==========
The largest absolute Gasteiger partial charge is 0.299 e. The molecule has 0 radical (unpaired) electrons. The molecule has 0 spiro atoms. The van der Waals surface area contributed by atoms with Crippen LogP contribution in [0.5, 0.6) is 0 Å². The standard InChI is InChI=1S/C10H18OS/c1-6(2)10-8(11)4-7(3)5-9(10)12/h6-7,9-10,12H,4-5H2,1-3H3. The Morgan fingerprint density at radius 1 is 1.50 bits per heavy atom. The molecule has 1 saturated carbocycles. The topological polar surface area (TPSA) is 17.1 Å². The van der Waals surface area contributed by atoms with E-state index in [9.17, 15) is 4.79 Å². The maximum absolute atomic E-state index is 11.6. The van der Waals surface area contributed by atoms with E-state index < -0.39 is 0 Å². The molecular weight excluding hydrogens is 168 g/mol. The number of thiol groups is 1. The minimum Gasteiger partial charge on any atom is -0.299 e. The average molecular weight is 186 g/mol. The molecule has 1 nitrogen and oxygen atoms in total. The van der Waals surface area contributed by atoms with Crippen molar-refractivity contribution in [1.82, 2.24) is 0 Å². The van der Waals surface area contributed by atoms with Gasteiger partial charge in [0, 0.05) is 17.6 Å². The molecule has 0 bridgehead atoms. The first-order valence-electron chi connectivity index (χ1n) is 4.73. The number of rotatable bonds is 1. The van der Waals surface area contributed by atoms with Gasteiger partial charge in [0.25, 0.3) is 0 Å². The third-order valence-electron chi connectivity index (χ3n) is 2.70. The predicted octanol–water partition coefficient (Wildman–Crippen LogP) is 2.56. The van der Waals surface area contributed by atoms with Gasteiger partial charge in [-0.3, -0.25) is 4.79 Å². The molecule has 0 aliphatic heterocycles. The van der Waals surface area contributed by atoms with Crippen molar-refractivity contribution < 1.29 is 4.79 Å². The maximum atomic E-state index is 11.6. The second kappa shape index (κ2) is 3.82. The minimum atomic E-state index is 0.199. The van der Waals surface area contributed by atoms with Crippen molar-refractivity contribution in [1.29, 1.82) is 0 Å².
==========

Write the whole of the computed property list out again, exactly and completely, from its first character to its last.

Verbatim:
The largest absolute Gasteiger partial charge is 0.299 e. The molecule has 0 radical (unpaired) electrons. The molecule has 0 spiro atoms. The van der Waals surface area contributed by atoms with Crippen LogP contribution in [0.5, 0.6) is 0 Å². The standard InChI is InChI=1S/C10H18OS/c1-6(2)10-8(11)4-7(3)5-9(10)12/h6-7,9-10,12H,4-5H2,1-3H3. The Morgan fingerprint density at radius 1 is 1.50 bits per heavy atom. The molecule has 1 saturated carbocycles. The topological polar surface area (TPSA) is 17.1 Å². The van der Waals surface area contributed by atoms with E-state index in [9.17, 15) is 4.79 Å². The maximum absolute atomic E-state index is 11.6. The van der Waals surface area contributed by atoms with E-state index < -0.39 is 0 Å². The molecular weight excluding hydrogens is 168 g/mol. The number of thiol groups is 1. The minimum Gasteiger partial charge on any atom is -0.299 e. The average molecular weight is 186 g/mol. The molecule has 1 nitrogen and oxygen atoms in total. The van der Waals surface area contributed by atoms with Crippen molar-refractivity contribution in [1.82, 2.24) is 0 Å². The van der Waals surface area contributed by atoms with Gasteiger partial charge in [0, 0.05) is 17.6 Å². The molecule has 0 bridgehead atoms. The first-order valence-electron chi connectivity index (χ1n) is 4.73. The number of rotatable bonds is 1. The van der Waals surface area contributed by atoms with Gasteiger partial charge in [0.25, 0.3) is 0 Å². The third-order valence-electron chi connectivity index (χ3n) is 2.70. The predicted octanol–water partition coefficient (Wildman–Crippen LogP) is 2.56. The van der Waals surface area contributed by atoms with Gasteiger partial charge in [-0.3, -0.25) is 4.79 Å². The molecule has 0 aliphatic heterocycles. The van der Waals surface area contributed by atoms with Crippen molar-refractivity contribution < 1.29 is 4.79 Å². The maximum atomic E-state index is 11.6. The second kappa shape index (κ2) is 3.82. The minimum atomic E-state index is 0.199. The van der Waals surface area contributed by atoms with Crippen molar-refractivity contribution in [1.29, 1.82) is 0 Å².